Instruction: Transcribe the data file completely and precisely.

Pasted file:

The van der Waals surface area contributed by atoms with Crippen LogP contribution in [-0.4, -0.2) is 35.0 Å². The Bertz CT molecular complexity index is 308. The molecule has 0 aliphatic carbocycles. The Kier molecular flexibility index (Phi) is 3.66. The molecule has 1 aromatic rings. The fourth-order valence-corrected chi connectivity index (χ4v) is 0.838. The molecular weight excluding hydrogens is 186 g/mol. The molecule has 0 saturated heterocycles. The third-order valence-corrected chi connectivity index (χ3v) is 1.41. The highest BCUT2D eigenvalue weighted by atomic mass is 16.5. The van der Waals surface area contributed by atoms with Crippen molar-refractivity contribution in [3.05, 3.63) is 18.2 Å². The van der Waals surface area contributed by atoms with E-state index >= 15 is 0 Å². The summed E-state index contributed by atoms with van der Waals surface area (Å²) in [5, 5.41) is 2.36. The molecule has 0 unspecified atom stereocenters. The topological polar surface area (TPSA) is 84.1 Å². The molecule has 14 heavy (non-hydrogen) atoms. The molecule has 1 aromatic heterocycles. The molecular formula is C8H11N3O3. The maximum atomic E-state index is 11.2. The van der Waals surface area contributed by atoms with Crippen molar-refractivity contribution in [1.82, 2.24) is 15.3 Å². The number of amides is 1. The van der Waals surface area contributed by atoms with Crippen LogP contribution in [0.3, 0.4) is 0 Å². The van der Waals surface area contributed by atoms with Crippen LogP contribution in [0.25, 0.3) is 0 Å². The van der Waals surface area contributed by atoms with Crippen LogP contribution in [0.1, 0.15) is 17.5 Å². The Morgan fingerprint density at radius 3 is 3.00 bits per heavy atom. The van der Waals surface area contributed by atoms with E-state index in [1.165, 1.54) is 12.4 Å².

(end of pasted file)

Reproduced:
The van der Waals surface area contributed by atoms with Crippen LogP contribution in [-0.4, -0.2) is 35.0 Å². The Bertz CT molecular complexity index is 308. The molecule has 0 aliphatic carbocycles. The Kier molecular flexibility index (Phi) is 3.66. The molecule has 1 aromatic rings. The fourth-order valence-corrected chi connectivity index (χ4v) is 0.838. The molecular weight excluding hydrogens is 186 g/mol. The molecule has 0 saturated heterocycles. The third-order valence-corrected chi connectivity index (χ3v) is 1.41. The highest BCUT2D eigenvalue weighted by atomic mass is 16.5. The van der Waals surface area contributed by atoms with Crippen molar-refractivity contribution in [3.05, 3.63) is 18.2 Å². The van der Waals surface area contributed by atoms with E-state index >= 15 is 0 Å². The summed E-state index contributed by atoms with van der Waals surface area (Å²) in [5, 5.41) is 2.36. The molecule has 0 unspecified atom stereocenters. The topological polar surface area (TPSA) is 84.1 Å². The molecule has 14 heavy (non-hydrogen) atoms. The molecule has 1 aromatic heterocycles. The molecular formula is C8H11N3O3. The maximum atomic E-state index is 11.2. The van der Waals surface area contributed by atoms with Crippen molar-refractivity contribution in [1.82, 2.24) is 15.3 Å². The number of amides is 1. The van der Waals surface area contributed by atoms with Crippen LogP contribution in [0.3, 0.4) is 0 Å². The van der Waals surface area contributed by atoms with Crippen LogP contribution in [0.25, 0.3) is 0 Å². The van der Waals surface area contributed by atoms with Crippen LogP contribution in [0.1, 0.15) is 17.5 Å². The Morgan fingerprint density at radius 3 is 3.00 bits per heavy atom. The van der Waals surface area contributed by atoms with E-state index in [1.165, 1.54) is 12.4 Å².